Academic journal article Middle East Review of International Affairs (Online)

Theory, Doctrine and Policy: Core Recommendations for Israel's Strategic Future

Academic journal article Middle East Review of International Affairs (Online)

Theory, Doctrine and Policy: Core Recommendations for Israel's Strategic Future

Article excerpt


" - by which I mean the entire body of knowledge about things, whether corporeal or spiritual - is as much a work of imagination as it is of observation....the latter is not possible without the former...."

- José Ortega y Gasset, Man and Crisis

Far too often, even for experienced military planners and strategists, the core importance of strategic theory is minimized or disregarded. Whenever this happens, no matter how savvy and sophisticated the individual planners' résumés, investigative conclusions (tactical and operational) will turn out to be too narrow or too limited. There is, of course, always a residual chance that these results might somehow still lead the determined analyst in productive policy directions, but there is plainly no good reason for inquiry to be "backward" in the first place.

Thus, we must ask: Why would Israel intentionally choose to operate with manifestly reduced chances of achieving any meaningful success?

There is considerable irony here. Today's Israeli military planners and strategists are impressively familiar with myriad and complex technical and technological aspects of war and defense, yet they are simultaneously lacking in certain prerequisite philosophical skills. This vital deficiency has absolutely nothing to do with any notable methodological shortcomings-on the contrary, Israel's relevant thinkers are visibly talented in every conceivable element of data collection, data manipulation, and analytic assessment-but it does reflect a tangible lack of acquaintance with philosophy of science.

More precisely, this epistemological shortcoming has to do with a willful scholarly detachment from elementary "rules" of concept formation, hypothesis creation, the so-called "problem of 1 2 induction," and also an assortment of closely-related expectations.

Going forward, the actual consequences of this epistemological detachment, however unwitting, could range from entirely trivial to palpably catastrophic.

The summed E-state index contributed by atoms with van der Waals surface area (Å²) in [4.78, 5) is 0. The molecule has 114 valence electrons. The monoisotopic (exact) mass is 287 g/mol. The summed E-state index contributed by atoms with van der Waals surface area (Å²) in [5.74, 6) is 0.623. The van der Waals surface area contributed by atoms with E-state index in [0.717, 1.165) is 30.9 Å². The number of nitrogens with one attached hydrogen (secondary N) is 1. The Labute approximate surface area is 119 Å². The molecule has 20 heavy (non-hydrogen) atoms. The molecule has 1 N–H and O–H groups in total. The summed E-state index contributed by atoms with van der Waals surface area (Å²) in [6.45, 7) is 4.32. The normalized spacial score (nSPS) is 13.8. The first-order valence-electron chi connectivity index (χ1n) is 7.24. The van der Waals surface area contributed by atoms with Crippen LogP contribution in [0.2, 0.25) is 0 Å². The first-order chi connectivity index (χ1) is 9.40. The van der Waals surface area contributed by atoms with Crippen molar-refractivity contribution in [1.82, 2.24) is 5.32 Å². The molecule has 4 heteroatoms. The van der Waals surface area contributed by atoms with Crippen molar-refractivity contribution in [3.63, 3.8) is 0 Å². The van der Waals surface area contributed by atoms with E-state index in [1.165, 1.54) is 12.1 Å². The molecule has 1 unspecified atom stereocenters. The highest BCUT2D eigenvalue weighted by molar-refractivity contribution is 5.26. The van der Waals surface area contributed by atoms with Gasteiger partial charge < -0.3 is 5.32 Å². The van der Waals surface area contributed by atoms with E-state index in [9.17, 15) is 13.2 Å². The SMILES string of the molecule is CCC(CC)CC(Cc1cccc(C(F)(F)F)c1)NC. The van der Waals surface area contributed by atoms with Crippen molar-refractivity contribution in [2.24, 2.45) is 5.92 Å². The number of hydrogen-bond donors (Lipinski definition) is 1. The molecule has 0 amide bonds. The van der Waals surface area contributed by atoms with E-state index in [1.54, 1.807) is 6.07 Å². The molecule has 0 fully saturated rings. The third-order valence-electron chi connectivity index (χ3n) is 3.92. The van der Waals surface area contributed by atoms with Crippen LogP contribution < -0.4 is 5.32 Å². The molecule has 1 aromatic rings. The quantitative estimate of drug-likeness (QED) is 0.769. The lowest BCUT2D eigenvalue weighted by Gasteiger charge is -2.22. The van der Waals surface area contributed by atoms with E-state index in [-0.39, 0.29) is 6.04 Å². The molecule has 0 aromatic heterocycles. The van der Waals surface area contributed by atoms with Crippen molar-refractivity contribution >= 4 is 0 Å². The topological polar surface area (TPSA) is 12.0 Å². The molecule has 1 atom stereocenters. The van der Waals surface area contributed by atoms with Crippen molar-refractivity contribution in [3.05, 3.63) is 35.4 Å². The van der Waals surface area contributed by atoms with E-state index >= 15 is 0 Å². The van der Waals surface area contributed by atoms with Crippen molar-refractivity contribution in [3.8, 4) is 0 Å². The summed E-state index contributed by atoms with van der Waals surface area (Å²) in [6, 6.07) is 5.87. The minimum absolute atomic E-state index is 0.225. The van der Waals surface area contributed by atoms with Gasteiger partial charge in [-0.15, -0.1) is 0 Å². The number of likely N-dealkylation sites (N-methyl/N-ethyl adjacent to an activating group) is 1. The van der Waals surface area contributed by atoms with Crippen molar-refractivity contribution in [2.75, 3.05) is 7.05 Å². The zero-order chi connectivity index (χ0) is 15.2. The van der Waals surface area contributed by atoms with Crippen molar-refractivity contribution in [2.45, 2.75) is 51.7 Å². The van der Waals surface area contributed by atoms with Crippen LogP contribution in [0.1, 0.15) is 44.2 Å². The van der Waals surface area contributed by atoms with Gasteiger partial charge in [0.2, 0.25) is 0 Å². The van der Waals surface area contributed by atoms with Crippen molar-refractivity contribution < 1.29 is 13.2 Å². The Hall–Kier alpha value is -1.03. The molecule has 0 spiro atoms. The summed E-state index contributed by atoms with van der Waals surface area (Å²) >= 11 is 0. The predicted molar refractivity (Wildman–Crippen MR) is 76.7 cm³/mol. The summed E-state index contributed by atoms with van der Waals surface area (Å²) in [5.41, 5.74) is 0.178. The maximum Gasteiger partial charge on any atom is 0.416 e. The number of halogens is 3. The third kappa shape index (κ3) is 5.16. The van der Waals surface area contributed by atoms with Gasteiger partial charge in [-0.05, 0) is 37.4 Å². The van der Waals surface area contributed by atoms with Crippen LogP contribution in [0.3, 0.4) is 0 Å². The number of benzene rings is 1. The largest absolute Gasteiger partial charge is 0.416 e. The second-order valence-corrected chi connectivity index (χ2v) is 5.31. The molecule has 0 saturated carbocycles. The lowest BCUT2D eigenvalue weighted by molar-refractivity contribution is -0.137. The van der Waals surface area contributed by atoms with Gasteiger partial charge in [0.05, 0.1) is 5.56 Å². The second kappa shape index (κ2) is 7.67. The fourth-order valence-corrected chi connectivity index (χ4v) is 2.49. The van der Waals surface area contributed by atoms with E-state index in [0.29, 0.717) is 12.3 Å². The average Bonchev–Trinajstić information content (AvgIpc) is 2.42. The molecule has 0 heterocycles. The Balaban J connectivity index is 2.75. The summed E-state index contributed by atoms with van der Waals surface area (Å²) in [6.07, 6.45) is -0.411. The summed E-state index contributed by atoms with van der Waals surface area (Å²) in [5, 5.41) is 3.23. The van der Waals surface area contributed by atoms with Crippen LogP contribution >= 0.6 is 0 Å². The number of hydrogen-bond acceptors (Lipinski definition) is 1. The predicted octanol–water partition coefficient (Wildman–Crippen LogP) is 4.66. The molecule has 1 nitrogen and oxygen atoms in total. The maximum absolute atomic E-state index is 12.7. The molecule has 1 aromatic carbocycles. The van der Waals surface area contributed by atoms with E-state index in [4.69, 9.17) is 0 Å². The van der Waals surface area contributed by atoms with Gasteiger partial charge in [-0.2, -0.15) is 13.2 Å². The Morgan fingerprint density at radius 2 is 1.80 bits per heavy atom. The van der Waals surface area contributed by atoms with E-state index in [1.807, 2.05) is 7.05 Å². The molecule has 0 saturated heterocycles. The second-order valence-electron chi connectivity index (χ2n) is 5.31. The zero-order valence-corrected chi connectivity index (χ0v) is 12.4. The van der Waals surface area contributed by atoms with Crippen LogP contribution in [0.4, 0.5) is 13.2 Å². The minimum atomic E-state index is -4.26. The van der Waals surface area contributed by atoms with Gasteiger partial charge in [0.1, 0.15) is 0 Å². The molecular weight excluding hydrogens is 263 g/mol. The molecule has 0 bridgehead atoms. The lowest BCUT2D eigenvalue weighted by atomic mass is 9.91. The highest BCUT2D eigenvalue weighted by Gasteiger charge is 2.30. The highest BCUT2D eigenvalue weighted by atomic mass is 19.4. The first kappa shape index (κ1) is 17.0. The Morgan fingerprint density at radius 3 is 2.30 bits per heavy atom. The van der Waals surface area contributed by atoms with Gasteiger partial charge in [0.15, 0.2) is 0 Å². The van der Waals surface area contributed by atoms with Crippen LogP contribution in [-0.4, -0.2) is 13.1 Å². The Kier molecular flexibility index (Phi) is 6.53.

For example, in any purportedly scientific study of strategic military issues, inquiry must begin 3 with an appropriate hypothesis. Thereafter, pursuant to what we have learned from Karl Popper, 4 Carl Hempel, and others, this critical hypothesis, with its readily-identifiable linkages between independent and dependent variables, would need to undergo suitable deductive elaboration,5 followed (wherever possible) by empirical testing of all the logically "entailed" propositions.

The hoped-for result of this systematic intellectual effort must be a detailed network of deductively interrelated propositions; that is, an intellectual construct more generally known as theory.

In principle, for Israeli military planners-especially those with prospectively nuclear responsibilities-theory derived in this fashion could have inestimable practical value. Indeed, in all sectors of human knowledge, theory provides the investigator with an indispensable "safety net." Only those who carefully plan to "cast," can then expect to "catch."6


There is more. To optimize their difficult work, Israeli strategists will need to begin at the beginning, acknowledging that regional anarchy, which represents the unchanging structural context of all their subsequent inquiries, is never just a distressing or idiosyncratic function of the moment. Rather, as they must soon learn to recognize, it is deeply rooted in the authoritatively codified and 7 customary foundations of modern world politics.

More than anything else, these legal and geopolitical structures - namely authoritative international law and national state preferences - now point to still-expanding conditions of chaotic regional disintegration.8 Yet, even in chaos, which is not the same as anarchy, there may be certain discernible regularities, a sort of fixed "geometry,"9 which needs to be properly identified and studied. …

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